Vials of Johnson & Johnson's Janssen Coronavirus Disease (COVID-19) vaccine candidate are shown in an undated photo during the Phase 3 ENSEMBLE trial.
Johnson & Johnson | via Reuters
A key advisory body to the Food and Drug Administration is due to vote on Friday on whether to recommend Johnson & Johnson's emergency approval of the Covid-19 vaccine to pave the way for a third preventive treatment to be distributed in the United States.
A positive vote by the Advisory Committee on Vaccines and Related Biological Products will likely pave the way for the US agency to approve J & J's emergency vaccine. The committee plays a pivotal role in getting vaccines approved in the U.S. and verifying that the shots are safe for public use. While the FDA does not need to follow the committee's recommendation, it often does.
On similar inquiries from Pfizer and Moderna, the FDA approved these companies' vaccinations the day after the committee of external medical advisors endorsed approval for the emergency. If J&J follows the pattern, a third vaccine could be approved on Saturday.
According to data from Johns Hopkins University, the US will need a range of drugs and vaccines to end the pandemic that has infected more than 28.3 million Americans and killed at least 505,899 people as of Thursday. Unlike Pfizer and Moderna's vaccines, which require two doses three to four weeks apart, J&J only requires one dose, which makes logistics easier for healthcare providers. J & J's vaccine, unlike the other two vaccines, can also be stored at refrigerator temperature for months.
Here's what you can expect:
1. When do you vote?
The meeting is expected to take place from 9:00 a.m. to 5:30 p.m. ET.
Prior to voting, medical experts will evaluate J & J's clinical trial data and provide their opinion on the vaccine, including whether the benefits outweigh the risks for approval for emergency use. The company is asking the FDA to approve use of the vaccine in people 18 years and older. Pfizer's has been approved for use in people 16 years of age and older. The poor data in younger teenagers was a sticking point for the few advisory board members who voted against approval of the Pfizer BioNTech vaccine in December.
2. What happens next?
The FDA will decide if J&J should clear the vaccine for emergency use. In the Pfizer and Moderna cases, the agency's final decision came one day after the meeting.
Such approval by the FDA is not synonymous with full approval, which can usually take months longer. J&J, like Pfizer and Moderna, only submitted two months of safety data, but the agency typically takes six months for full approval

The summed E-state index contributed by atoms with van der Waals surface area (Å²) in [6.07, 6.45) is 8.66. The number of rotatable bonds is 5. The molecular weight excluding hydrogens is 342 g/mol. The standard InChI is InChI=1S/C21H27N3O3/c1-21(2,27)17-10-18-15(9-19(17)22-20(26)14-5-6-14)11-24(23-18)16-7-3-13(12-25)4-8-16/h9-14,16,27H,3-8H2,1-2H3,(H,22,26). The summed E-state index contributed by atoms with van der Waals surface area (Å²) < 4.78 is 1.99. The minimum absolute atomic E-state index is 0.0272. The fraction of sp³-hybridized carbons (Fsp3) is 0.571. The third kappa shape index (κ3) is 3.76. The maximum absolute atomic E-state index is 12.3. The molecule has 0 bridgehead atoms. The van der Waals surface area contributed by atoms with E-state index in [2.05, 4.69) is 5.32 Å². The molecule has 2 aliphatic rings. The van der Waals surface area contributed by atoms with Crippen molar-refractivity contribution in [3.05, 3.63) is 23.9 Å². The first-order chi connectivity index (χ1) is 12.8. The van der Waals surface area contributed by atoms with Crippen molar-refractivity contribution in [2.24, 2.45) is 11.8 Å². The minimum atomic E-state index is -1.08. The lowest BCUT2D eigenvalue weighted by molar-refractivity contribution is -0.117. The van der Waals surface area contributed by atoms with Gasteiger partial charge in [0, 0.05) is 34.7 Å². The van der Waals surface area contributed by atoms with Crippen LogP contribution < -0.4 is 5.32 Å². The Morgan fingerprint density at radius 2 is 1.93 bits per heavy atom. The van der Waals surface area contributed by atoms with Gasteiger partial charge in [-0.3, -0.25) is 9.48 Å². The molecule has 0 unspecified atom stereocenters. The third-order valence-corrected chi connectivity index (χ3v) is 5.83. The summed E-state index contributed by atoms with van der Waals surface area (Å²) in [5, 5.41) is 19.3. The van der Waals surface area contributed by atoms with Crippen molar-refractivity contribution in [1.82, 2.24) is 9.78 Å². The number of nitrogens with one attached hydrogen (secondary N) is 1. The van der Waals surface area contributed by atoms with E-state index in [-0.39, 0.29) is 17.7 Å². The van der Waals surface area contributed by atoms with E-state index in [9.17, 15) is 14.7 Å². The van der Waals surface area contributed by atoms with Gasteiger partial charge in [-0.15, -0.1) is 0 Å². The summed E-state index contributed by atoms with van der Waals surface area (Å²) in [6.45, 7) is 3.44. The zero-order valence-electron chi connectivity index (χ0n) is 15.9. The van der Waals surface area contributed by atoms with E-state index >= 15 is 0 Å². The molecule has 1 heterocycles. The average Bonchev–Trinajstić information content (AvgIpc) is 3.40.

3. When will I get the vaccine?
Initially the doses would be limited. Jeff Zients, President Joe Biden's Covid Tsar, told reporters Wednesday that the federal government expects to ship 3 to 4 million doses of J & J's vaccine to states, pharmacies, and community health centers next week pending FDA approval .
The company expects to drop 20 million doses by the end of March, said Dr. Richard Nettles, vice president of medical affairs in the US, told the House legislature on Tuesday. J&J has signed a contract with the US government to supply 100 million doses of its vaccine by the end of June. Zients said the federal government will "do everything we can" to boost production.
4. Should I have the vaccine?
J & J's vaccine provides 66% overall protection against Covid-19, compared to about 95% for Pfizer and Moderna's vaccine. Some people have wondered if they should get the J&J vaccine because of the lower rate of effectiveness.
However, infectious disease experts point out that J & J's results cannot be directly compared to the other two vaccines because it is a single dose and the company's study was conducted when more infections emerged as well as new, more contagious variants .
The Chief Medical Officer of the White House, Dr. Anthony Fauci said Americans should take every approved vaccine they can get. He also notes that J & J's vaccine prevented 100% of virus-related hospitalizations and deaths in its late-stage.
"The most important thing, more important than preventing someone from getting a pain and a sore throat, is preventing people from getting serious illnesses," he told reporters when he called on Jan. 29. "This will relieve so much stress." and human suffering and death in this epidemic. "
5. What are the side effects?
Analysis by age, race and comorbidity did not reveal any specific safety concerns about the vaccine, according to an FDA report released on Wednesday.
Headache, fatigue, and muscle pain were some of the most common side effects in people who received the vaccination, the report said. There have also been reports of nausea, fever, and pain at the injection site. According to the report, there have been no reports of anaphylaxis, a severe and life-threatening allergic reaction.
The report identified a few cases of Bell's palsy with half of your face drooping but "balanced" with the number commonly found in the general population. The FDA previously announced that the condition would be monitored in vaccine recipients after flagging it as a potential problem with Pfizer's shots, and noted that this isn't necessarily a side effect, but it is worth looking out for.
Medical experts say vaccine side effects are common and actually indicate that the shots are working as intended. The CDC recommends talking to a doctor about taking over-the-counter drugs if you experience pain or discomfort after the shot.
– CNBC's Noah Higgins-Dunn contributed to this report.